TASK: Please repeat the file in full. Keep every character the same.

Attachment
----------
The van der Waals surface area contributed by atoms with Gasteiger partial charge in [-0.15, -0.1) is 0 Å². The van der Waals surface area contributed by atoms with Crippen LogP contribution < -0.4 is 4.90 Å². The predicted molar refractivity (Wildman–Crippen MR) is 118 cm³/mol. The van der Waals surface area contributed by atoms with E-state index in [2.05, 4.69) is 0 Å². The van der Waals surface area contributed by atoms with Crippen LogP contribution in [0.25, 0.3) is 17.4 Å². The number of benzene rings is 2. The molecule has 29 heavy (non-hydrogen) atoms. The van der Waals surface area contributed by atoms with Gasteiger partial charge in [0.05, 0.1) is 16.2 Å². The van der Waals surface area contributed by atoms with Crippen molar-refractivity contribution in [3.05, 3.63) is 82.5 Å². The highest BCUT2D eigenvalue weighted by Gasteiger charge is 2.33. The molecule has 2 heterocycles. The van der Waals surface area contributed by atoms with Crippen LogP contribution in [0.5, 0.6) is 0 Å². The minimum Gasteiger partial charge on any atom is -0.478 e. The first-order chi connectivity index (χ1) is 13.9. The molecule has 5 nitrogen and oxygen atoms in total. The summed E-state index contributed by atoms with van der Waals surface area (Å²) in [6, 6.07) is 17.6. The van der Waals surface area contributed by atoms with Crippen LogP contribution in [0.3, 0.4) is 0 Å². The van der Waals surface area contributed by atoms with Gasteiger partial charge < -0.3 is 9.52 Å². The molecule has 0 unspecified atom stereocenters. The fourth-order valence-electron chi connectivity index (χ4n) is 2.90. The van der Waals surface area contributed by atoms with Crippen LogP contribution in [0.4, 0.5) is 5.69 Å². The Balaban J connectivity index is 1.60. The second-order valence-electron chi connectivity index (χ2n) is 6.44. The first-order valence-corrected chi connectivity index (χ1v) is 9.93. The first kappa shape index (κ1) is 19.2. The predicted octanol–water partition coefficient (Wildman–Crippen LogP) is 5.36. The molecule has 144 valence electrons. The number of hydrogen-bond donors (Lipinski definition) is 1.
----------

The van der Waals surface area contributed by atoms with Gasteiger partial charge in [-0.15, -0.1) is 0 Å². The van der Waals surface area contributed by atoms with Crippen LogP contribution < -0.4 is 4.90 Å². The predicted molar refractivity (Wildman–Crippen MR) is 118 cm³/mol. The van der Waals surface area contributed by atoms with E-state index in [2.05, 4.69) is 0 Å². The van der Waals surface area contributed by atoms with Crippen LogP contribution in [0.25, 0.3) is 17.4 Å². The number of benzene rings is 2. The molecule has 29 heavy (non-hydrogen) atoms. The van der Waals surface area contributed by atoms with Gasteiger partial charge in [0.05, 0.1) is 16.2 Å². The van der Waals surface area contributed by atoms with Crippen molar-refractivity contribution in [3.05, 3.63) is 82.5 Å². The highest BCUT2D eigenvalue weighted by Gasteiger charge is 2.33. The molecule has 2 heterocycles. The van der Waals surface area contributed by atoms with Crippen LogP contribution in [0.5, 0.6) is 0 Å². The minimum Gasteiger partial charge on any atom is -0.478 e. The first-order chi connectivity index (χ1) is 13.9. The molecule has 5 nitrogen and oxygen atoms in total. The summed E-state index contributed by atoms with van der Waals surface area (Å²) in [6, 6.07) is 17.6. The van der Waals surface area contributed by atoms with Crippen LogP contribution in [0.3, 0.4) is 0 Å². The van der Waals surface area contributed by atoms with Gasteiger partial charge < -0.3 is 9.52 Å². The molecule has 0 unspecified atom stereocenters. The fourth-order valence-electron chi connectivity index (χ4n) is 2.90. The van der Waals surface area contributed by atoms with Crippen LogP contribution in [0.4, 0.5) is 5.69 Å². The Balaban J connectivity index is 1.60. The second-order valence-electron chi connectivity index (χ2n) is 6.44. The first-order valence-corrected chi connectivity index (χ1v) is 9.93. The first kappa shape index (κ1) is 19.2. The predicted octanol–water partition coefficient (Wildman–Crippen LogP) is 5.36. The molecule has 144 valence electrons. The number of hydrogen-bond donors (Lipinski definition) is 1.